What’s this all about ?

The main idea of this page, is to make the fun of a Nascom-2 available to anyone who’s interested.
The Nascom computers were great machines, and is part of the computing history, especially in the UK, Denmark and Sweden.

I started this page after having visited Micks page, which goes into great detail about the Nascom computers. His pages triggered the nostalgia flip-flop and I felt that I had to do my part to maintain the history of a great computer, by writing a Nascom-2 Emulator.
[Historical note] The background of these pages are in a color familiar to all Nascom-2 owners. It was the color of the keyboard case and the manual binders.

I bought my Nascom-2 in 1979. I can’t remember how much I paid for it, but a pricelist from those days list it at 4.481 Danish Crowns( US$530). At that time, however, 4000 DKK (Danish Crowns), was about two month’s salary, after tax !
And what you got was a keyboard, a circuit board and a number of plastic bags full of resistors, capacitors and integrated circuits.
Yes ! You had to build it yourself.
And you have to supply your own power supply (+5V,+12V,-5V,-12V (expensive!)), and a monitor or television for screen. Not to mention a box.
Then came the fun of finding the correct place for all the components and soldering them into place.

1839 component pins !!

I wonder if anyone ever got it to work on the first try. Mine had a number of component pins which I had missed. Finding which ones, took quite some time.
And the first time it was connected to the power supply was very tense ! What if I’d made a mistake and the CPU would go bang ?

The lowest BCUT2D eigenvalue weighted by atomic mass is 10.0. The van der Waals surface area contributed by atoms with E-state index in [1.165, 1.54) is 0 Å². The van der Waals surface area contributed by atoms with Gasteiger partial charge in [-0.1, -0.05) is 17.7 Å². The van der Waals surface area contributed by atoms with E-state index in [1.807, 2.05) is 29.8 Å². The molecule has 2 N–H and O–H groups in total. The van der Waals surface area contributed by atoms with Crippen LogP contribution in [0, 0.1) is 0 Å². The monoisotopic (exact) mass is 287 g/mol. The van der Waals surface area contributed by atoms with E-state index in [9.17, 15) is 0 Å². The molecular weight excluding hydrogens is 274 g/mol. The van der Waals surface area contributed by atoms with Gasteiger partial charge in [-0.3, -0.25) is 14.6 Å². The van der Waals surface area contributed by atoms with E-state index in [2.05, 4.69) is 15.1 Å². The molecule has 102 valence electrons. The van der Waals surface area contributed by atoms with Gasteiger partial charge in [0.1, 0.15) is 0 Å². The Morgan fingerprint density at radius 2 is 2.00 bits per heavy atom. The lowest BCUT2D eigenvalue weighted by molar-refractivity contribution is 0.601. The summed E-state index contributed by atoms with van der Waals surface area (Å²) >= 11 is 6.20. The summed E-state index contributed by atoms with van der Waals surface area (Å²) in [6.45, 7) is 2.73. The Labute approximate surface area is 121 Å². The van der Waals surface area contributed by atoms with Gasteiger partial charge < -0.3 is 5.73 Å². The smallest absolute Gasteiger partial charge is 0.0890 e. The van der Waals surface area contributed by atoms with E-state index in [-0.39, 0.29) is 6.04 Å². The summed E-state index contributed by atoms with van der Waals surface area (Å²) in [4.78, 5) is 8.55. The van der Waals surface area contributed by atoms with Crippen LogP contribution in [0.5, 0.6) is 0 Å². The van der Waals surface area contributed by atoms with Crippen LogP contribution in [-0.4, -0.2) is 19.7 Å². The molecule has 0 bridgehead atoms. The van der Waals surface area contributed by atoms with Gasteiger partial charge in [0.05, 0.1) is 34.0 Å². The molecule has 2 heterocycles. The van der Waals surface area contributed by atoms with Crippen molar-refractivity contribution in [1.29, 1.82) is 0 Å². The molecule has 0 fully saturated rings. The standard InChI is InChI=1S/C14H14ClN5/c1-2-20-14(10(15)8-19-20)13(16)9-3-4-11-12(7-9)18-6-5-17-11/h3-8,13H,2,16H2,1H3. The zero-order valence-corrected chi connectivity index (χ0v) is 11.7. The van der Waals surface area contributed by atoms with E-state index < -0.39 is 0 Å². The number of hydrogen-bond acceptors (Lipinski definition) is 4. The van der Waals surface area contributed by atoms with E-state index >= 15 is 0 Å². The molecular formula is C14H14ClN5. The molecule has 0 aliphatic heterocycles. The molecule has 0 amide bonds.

A new CPU in those days cost a fortune. I don’t have the exact price of a CPU, but a 2716 (2K EEPROM) went for 300 DKK !

(This is the kinda stuff we worked with in those days. Check the date on the chip !)

Well, in the end it worked and I started on learning how to make it do someting useful. (Although the machine has changed, I’m still sitting here !)

It wasn’t much really, only 1 kB RAM memory, of which a whooping 832 bytes were available for user programs !!!
It had an 8 k BASIC interpreter in ROM (from guess what company !), but the 1 kB RAM was not sufficient for running the BASIC !!!

Later, I built my own Z-80 computer with a 64 kB RAM board. This memory board later was hooked up to the Nascom. (Click here to see the novel technique used to connect the components on the board.)
My Nascom also got a home in the case from an old IBM 4978 Display Station, instead of always just lying naked on the table.

The 8 bit microprocessors was and are great for educational use. They contain most of the things which make up a modern processor, without the complexity of todays high-end processors.
And the Z-80 processor (which is still, after 25 years, available from Zilog ), is a great first processor.
Even today, it is still used in new products, because of it’s versatility.

But the Nascom-2 machines are now rare. Finding a working Nascom-2 today is no easy task. And with the availability of PC’s everywhere which is many hundreds times faster, who really cares ?

Well, some people do, and after the above story, I’m sure you’re now shivering in excitement and just can’t wait to lay your hand upon a specimen this historical computer.